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apolloman
2010-Mar-22, 01:56 PM
Hello,

I understand Einstein said that gravity is the warping of the space-time fabric due to the presence of mass (rather simplistic maybe but I believe a correct statement).

If so, would the laws of quantum gravity be somehow related to what the fabric looks like at the quantum level ? Do we know what the fabric is made of ?

Third question, would somebody be kind enough to give me a mathematical example of how GR and QM break down when merged ?

Thank you for any knowledge you feel like imparting.

ShinAce
2010-Mar-22, 02:33 PM
Hello,

I understand Einstein said that gravity is the warping of the space-time fabric due to the presence of mass (rather simplistic maybe but I believe a correct statement).

If so, would the laws of quantum gravity be somehow related to what the fabric looks like at the quantum level ? Do we know what the fabric is made of ?

Third question, would somebody be kind enough to give me a mathematical example of how GR and QM break down when merged ?

Thank you for any knowledge you feel like imparting.

In GR, you can look at smaller and smaller distances and the equations are the same.

In QM, everything happens in steps.

I look at it like a staircase. GR is like an accessibility ramp, smooth but a burden to use if your legs are good.

QM is like a staircase, stepped but inaccessiblt to everyone.

Argos
2010-Mar-22, 04:20 PM
Third question, would somebody be kind enough to give me a mathematical example of how GR and QM break down when merged ?


Quantum mechanics has a statistical nature. Thatīs a fundamental distinction, as cited above.

Green44
2010-Mar-22, 05:59 PM
Hello,

I understand Einstein said that gravity is the warping of the space-time fabric due to the presence of mass (rather simplistic maybe but I believe a correct statement).

If so, would the laws of quantum gravity be somehow related to what the fabric looks like at the quantum level ? Do we know what the fabric is made of ?

Third question, would somebody be kind enough to give me a mathematical example of how GR and QM break down when merged ?

Thank you for any knowledge you feel like imparting.

The fabric in a sense is virtual , it only has a presence if mass is present. the only real proof of it is when light with no mass bends around mass,. we can witness this, but it has no real definitive proof, its only a understanding of a theory. Is there Still a fabric if there's no mass? now thats the million dollar question.

GR is analog , QM is digital. at some point when we observe smaller an smaller things the analog GR will switch to digital, and that is when it breaks down,. Im sure you know that analog is consistent and could be found at any location using GR, but QM is digital and it can only be found at specific values/locations, This killed Einstein and he died in his bed trying to find the missing equation that would link the two.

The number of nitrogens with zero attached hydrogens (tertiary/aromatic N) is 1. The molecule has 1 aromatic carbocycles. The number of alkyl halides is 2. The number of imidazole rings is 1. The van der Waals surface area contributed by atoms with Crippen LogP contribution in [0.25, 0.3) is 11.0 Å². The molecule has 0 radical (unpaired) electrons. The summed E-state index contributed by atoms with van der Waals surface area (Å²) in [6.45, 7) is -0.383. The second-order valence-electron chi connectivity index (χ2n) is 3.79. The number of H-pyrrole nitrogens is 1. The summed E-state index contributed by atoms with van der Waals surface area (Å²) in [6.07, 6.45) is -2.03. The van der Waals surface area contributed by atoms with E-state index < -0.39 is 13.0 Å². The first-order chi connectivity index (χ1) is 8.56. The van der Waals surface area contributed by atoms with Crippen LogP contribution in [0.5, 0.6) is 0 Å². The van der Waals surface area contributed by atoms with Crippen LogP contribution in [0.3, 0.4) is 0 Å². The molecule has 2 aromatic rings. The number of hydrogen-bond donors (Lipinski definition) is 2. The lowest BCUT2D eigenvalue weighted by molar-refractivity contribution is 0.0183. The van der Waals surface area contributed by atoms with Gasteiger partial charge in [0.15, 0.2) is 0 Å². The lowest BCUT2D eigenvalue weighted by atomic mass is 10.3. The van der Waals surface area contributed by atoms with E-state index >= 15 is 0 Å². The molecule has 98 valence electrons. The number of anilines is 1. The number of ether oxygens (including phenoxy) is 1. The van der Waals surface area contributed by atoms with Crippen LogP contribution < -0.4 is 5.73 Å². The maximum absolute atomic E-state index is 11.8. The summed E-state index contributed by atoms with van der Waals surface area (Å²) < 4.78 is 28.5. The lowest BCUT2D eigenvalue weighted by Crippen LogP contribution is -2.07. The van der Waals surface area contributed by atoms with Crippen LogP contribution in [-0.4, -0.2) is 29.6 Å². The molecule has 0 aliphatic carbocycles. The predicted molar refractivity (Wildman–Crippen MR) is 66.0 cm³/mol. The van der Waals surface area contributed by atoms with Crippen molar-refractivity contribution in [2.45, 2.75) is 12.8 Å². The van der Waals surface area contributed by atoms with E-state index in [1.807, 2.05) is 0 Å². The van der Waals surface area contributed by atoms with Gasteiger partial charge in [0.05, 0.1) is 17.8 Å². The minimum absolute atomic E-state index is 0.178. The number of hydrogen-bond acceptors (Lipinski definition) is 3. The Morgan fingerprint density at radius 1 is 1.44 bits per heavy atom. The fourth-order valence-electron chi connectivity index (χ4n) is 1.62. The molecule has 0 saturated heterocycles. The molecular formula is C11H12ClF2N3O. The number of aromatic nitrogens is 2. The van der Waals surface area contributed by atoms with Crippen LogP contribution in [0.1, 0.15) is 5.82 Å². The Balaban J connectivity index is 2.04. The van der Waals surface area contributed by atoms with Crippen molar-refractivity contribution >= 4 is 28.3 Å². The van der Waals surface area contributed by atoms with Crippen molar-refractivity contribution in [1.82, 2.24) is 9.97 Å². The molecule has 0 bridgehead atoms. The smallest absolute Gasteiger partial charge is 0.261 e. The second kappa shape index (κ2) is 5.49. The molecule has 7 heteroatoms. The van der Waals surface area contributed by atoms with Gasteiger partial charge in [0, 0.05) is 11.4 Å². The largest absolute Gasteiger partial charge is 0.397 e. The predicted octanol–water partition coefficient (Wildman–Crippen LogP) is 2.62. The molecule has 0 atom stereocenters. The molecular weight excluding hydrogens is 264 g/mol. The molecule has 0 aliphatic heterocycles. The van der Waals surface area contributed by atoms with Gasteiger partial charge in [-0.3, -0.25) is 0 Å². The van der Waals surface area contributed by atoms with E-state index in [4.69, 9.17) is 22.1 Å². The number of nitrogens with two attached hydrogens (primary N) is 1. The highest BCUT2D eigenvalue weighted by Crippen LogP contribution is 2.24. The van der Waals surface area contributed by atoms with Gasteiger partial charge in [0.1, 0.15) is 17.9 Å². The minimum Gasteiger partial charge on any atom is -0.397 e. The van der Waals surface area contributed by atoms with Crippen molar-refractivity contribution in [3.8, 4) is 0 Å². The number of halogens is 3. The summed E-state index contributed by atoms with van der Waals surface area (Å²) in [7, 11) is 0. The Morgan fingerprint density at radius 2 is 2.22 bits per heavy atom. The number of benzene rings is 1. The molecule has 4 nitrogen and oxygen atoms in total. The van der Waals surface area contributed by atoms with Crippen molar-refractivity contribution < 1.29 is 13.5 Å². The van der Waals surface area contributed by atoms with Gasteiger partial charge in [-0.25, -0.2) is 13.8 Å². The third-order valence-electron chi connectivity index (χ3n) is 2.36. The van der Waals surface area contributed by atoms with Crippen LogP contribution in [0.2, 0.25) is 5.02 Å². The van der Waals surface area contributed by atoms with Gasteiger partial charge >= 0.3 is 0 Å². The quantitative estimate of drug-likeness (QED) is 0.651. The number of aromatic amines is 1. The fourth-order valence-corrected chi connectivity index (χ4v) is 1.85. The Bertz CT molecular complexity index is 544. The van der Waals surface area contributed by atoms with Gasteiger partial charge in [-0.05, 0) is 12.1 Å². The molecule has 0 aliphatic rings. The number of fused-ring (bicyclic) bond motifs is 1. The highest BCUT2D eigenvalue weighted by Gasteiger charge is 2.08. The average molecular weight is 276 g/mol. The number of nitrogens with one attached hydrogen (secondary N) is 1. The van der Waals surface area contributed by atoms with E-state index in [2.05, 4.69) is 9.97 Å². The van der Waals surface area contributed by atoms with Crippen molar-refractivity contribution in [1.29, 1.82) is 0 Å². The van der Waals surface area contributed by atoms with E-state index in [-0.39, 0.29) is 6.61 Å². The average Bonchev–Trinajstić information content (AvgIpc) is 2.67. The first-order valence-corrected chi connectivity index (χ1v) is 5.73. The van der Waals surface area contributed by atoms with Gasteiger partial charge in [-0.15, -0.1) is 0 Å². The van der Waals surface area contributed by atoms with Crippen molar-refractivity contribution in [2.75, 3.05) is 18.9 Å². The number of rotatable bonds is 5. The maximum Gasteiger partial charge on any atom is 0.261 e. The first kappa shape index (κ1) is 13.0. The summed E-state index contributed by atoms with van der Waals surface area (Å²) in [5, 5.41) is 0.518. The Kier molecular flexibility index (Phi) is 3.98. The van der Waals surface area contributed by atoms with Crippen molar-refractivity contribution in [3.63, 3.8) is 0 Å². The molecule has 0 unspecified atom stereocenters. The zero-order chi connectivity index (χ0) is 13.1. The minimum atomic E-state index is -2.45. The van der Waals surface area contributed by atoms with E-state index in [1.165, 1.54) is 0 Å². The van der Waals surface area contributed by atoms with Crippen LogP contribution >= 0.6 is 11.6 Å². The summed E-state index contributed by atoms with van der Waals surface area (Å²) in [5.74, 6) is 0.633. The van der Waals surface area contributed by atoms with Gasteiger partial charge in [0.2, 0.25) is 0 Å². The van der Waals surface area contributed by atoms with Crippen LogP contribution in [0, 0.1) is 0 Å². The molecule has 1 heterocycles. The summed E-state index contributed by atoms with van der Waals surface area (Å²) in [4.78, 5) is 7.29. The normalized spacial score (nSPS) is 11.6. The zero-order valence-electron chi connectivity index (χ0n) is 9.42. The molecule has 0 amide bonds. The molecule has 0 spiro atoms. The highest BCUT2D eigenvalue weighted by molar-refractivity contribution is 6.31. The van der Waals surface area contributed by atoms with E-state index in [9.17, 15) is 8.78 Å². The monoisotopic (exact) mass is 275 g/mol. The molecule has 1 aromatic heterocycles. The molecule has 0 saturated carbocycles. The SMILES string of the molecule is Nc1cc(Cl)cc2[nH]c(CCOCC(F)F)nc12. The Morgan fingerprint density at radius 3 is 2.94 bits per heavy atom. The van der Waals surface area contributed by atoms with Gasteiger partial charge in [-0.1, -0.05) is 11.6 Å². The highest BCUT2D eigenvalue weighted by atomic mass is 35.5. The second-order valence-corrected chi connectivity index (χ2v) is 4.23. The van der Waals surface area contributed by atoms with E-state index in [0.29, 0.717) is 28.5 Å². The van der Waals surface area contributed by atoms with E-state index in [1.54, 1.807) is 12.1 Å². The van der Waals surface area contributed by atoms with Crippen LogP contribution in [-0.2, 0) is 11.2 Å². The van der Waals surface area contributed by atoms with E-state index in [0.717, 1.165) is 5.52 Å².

trinitree88
2010-Mar-22, 06:10 PM
Apolloman Consider the free fall of a coconut from your overhead coconut palm while you sleep on a blanket below on a sandy beach. Classically in field theory,it picks up speed continuously as it falls, while in a quantum theory only incrementally allowed speeds would occur, similar to the energy level diagram in the hydrogen atom.The issue is nobody has a measure of the increment....yet.

Green44
2010-Mar-22, 06:18 PM
http://quantummechanics.ucsd.edu/ph130a/130_notes/img1944.png

http://farm4.static.flickr.com/3331/3278124162_b79298b2ea.jpg

hope the links work, but this should shed a bit of light on how QM is digital. Keep in mind that the second link is a 3d object sliced in half,. 2d they would say.

ShinAce
2010-Mar-22, 08:47 PM
To add to the thread.

Quantum mechanics deals with particles. All forces have a corresponding particle that carries the force. We have not found a particle for gravity. It's expected, but currently untested.

If we can't prove a particle for gravity, a quantum theory of gravity stays as a theory.

I think Einstein spent something like the last 30 years of his life finding a field theory for particles and forces. A smooth, continuous theory. This has not been found. Rather, it has been abandoned. I think....

loglo
2010-Mar-22, 08:53 PM
One reason for the failure of Quantum Gravity has to do with the predicted properties of the gauge boson which would carry the gravitational force. A graviton is predicted to have spin +2, but quantum theory does not have a method in which the equation of state of a spin +2 particle can be "renormalised", which means the probabilities can't be arranged to exclude the infinities that arise in most QM calculations.

DrRocket
2010-Mar-24, 05:09 AM
Hello,

I understand Einstein said that gravity is the warping of the space-time fabric due to the presence of mass (rather simplistic maybe but I believe a correct statement).

If so, would the laws of quantum gravity be somehow related to what the fabric looks like at the quantum level ? Do we know what the fabric is made of ?

Third question, would somebody be kind enough to give me a mathematical example of how GR and QM break down when merged ?

Thank you for any knowledge you feel like imparting.

No one knows what a successful theory of quantum gravity will be. There is a lot of ongoing research and not a lot of tangible progress.

The "fabric" of spacetime is an analogy. There is no actual fabric and it is not made of anything so far as is known. But take a look at the notion of the vacuum in quantum field theories. (Google "vacuum state" or something like that).

The most notable breakdown between QM and GR is that QM is a stochastic (probabilistic theory) that predicts only the probabilities of potential outcomes and GR is very much a deterministic theory that makes precise predictions of what must happen, not what might happen.